Explore gender and power through the lens of the exhibition Empresses of China’s Forbidden City, 1644–1912. On an educator-led tour, learn about the lives of the Qing dynasty empresses through 135 objects made for, by, and about them. Breaking stereotypes of the women as glamorous, subservient wives, the exhibition reveals that they traveled, rode horses, performed royal duties, and exerted significant influence. After the tour, reflect on a future blueprint for gender equity while making light sculptures with teaching artist Althea Rao. Materials and snacks are provided. For ages thirteen to eighteen.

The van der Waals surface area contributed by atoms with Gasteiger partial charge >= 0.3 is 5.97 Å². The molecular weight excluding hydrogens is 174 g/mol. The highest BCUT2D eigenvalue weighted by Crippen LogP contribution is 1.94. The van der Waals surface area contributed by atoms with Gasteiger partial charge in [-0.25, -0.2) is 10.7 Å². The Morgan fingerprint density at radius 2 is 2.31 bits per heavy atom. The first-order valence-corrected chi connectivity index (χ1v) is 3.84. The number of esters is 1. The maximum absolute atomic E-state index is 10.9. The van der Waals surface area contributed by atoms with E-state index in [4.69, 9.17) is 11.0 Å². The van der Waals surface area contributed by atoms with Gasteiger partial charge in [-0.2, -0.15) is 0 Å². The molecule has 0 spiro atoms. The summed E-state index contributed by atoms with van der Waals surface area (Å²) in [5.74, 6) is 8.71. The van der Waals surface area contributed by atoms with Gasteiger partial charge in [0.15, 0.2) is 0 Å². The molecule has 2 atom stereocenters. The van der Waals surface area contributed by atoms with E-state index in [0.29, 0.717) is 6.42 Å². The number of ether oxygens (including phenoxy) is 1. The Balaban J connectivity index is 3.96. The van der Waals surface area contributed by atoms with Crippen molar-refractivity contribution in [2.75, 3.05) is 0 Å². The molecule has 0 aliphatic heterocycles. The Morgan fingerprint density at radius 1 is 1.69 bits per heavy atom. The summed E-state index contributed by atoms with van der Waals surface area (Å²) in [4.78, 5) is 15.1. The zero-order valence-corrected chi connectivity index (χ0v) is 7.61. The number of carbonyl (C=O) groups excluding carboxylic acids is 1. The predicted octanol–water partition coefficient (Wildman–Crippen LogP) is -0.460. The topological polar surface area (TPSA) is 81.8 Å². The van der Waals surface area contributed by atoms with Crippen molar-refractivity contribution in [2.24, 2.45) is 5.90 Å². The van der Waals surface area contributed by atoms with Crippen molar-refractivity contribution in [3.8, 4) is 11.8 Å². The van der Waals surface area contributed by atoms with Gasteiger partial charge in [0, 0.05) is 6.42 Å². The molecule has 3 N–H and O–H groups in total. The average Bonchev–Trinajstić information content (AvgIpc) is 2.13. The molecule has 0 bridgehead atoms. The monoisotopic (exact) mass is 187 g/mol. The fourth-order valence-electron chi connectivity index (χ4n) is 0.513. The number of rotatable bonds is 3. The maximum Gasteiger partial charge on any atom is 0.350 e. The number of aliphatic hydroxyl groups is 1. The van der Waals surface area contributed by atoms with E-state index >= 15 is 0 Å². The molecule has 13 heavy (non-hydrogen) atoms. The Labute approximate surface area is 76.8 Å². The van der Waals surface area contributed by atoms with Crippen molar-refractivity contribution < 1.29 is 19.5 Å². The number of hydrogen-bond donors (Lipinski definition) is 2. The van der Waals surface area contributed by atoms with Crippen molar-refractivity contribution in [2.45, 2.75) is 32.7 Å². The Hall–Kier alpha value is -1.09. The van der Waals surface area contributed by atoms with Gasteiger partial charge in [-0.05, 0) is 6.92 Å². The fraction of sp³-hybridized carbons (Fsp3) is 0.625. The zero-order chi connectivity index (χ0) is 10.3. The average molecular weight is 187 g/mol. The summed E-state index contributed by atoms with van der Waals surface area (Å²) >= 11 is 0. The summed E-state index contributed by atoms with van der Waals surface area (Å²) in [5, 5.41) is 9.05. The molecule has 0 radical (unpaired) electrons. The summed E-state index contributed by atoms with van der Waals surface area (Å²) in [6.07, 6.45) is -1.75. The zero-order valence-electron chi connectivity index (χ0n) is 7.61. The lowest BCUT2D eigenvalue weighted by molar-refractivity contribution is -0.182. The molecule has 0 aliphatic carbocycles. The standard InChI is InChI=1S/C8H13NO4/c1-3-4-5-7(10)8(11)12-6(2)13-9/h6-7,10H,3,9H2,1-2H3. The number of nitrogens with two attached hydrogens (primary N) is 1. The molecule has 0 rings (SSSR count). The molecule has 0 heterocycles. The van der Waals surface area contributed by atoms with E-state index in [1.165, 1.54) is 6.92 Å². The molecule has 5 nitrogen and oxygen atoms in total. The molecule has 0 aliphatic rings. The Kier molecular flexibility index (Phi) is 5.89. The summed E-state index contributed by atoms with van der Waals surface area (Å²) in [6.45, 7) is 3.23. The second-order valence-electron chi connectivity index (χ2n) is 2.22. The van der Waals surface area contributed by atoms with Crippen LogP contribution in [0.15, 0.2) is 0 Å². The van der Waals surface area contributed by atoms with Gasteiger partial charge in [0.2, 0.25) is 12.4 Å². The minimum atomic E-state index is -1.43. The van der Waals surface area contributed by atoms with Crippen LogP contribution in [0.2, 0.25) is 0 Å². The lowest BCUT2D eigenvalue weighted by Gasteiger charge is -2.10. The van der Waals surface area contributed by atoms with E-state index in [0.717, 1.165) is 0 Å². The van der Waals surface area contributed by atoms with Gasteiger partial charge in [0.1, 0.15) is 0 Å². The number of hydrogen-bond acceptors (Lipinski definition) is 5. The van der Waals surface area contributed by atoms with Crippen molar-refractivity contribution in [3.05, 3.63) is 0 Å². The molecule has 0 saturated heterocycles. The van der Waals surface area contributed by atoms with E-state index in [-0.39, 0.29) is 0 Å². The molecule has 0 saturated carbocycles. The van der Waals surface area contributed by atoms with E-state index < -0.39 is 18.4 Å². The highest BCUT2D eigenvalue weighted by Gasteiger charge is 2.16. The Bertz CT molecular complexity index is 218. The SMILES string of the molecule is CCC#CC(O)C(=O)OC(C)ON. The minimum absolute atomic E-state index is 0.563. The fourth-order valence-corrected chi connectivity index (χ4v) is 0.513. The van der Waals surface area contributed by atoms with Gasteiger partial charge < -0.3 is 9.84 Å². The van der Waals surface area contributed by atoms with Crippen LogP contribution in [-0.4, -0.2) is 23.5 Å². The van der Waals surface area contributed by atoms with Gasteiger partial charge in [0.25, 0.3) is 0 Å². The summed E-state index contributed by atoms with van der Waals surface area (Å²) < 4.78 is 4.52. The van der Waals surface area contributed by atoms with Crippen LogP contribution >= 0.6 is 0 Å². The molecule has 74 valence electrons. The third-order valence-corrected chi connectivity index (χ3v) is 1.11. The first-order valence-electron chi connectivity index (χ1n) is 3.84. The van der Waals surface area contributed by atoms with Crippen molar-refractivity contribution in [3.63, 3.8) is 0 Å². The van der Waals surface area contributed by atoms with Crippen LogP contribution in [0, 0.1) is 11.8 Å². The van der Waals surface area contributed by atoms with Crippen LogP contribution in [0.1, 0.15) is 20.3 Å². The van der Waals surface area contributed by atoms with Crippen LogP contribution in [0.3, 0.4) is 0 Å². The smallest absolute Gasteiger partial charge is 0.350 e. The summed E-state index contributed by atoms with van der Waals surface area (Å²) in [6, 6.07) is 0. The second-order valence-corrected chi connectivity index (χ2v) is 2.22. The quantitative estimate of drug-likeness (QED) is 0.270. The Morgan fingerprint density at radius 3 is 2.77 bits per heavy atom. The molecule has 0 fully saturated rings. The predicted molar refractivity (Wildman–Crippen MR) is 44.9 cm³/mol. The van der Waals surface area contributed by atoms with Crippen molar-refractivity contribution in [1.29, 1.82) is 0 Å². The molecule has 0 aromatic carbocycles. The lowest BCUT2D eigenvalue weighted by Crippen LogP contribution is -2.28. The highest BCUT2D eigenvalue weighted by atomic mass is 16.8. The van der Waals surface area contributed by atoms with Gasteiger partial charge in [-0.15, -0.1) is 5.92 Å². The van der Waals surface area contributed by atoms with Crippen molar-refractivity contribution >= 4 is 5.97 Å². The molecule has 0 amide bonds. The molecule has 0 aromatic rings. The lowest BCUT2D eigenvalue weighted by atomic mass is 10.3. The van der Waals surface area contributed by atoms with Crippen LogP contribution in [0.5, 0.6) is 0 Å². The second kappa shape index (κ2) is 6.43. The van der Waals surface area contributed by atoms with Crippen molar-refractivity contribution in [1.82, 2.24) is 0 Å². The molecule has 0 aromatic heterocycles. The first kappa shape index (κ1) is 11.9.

Empress Xiaoxian (detail), Qing dynasty, Qianlong period, 1777, with repainting possibly in 19th century, Ignatius Sichelbarth (Ai Qimeng) [China (born in Bohemia), 1708–1780], Yi Lantai (active about 1748–1786), and possibly Wang Ruxue (active 18th century), hanging scroll, ink and color on silk, Peabody Essex Museum, gift of Mrs. Elizabeth Sturgis Hinds, 1956, E33619. Photo by Walter Silver/PEM.